France's Dassault-led Rafale International team has announced its surprise at being eliminated from a Swiss fighter contest, and claimed that the selection of the Saab Gripen NG on cost grounds does not reflect Berne's previous evaluation of its aircraft.
The Swiss Federal Council on 30 November announced its intention to sign a deal with Saab next year for 22 Gripens, with its decision also having ruled out a Cassidian-led bid based on the Eurofighter Typhoon. It confirmed choosing the Swedish fighter due to factors including its lower acquisition and maintenance costs, but conceded that the selection marked a decision "not to position Switzerland at the highest European level as regards the performance of new combat aircraft".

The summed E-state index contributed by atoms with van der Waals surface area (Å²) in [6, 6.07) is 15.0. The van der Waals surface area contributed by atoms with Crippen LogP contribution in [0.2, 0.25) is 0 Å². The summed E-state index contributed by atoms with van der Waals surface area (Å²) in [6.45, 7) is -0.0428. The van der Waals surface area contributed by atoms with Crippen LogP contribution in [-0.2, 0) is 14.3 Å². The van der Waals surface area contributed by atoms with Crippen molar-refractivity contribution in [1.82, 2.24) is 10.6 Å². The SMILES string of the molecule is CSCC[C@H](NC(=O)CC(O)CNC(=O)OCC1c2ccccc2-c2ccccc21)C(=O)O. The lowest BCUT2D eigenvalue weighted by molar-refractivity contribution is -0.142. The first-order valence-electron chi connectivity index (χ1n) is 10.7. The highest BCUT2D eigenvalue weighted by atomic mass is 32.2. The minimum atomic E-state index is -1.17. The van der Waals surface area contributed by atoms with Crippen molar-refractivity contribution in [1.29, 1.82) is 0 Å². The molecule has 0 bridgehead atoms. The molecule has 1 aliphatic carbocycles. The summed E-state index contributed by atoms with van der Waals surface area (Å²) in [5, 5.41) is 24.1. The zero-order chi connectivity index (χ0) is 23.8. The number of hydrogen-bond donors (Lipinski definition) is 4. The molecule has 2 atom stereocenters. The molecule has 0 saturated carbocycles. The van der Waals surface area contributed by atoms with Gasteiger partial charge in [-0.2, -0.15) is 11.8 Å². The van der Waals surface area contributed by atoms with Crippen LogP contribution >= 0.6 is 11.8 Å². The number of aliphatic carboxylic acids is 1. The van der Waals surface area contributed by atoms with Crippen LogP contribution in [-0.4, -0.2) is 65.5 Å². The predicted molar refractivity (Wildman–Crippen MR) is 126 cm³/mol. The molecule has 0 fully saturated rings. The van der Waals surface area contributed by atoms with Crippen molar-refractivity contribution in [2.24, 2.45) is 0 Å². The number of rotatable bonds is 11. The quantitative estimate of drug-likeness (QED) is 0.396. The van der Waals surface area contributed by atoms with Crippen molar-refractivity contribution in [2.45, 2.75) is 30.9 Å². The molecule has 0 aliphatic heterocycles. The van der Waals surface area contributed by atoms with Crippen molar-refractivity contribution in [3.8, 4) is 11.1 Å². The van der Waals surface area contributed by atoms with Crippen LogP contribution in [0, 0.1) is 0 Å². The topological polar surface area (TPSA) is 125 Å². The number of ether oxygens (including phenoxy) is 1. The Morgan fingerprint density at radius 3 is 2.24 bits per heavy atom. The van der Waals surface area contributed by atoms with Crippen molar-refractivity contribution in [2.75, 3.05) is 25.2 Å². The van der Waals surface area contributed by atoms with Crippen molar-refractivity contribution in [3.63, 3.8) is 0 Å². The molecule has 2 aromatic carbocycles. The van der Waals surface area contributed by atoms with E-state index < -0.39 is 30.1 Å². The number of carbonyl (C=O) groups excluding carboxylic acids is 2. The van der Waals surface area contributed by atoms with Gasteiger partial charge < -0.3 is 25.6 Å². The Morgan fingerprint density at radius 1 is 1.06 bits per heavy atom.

In a statement issued late the same day, the Rafale industry team countered that "The Swiss-tailored Gripen only exists on paper", and claimed that its completion posed "technical development and production risk significantly increasing the financial efforts required of the Swiss authorities". It also challenged the customer nation's wider assumptions on cost.
© French air force
"The Rafale's capacities would enable the Swiss confederation to meet its operational requirements with a smaller number of aircraft at an equivalent or lower cost, as was demonstrated during the assessments by the Swiss air force," it said.
Detailed flight evaluations of the Gripen, Rafale and Typhoon were completed in Switzerland in late 2008, with the nation having amassed almost a combined 130h on the rival types, including 60h on the French candidate.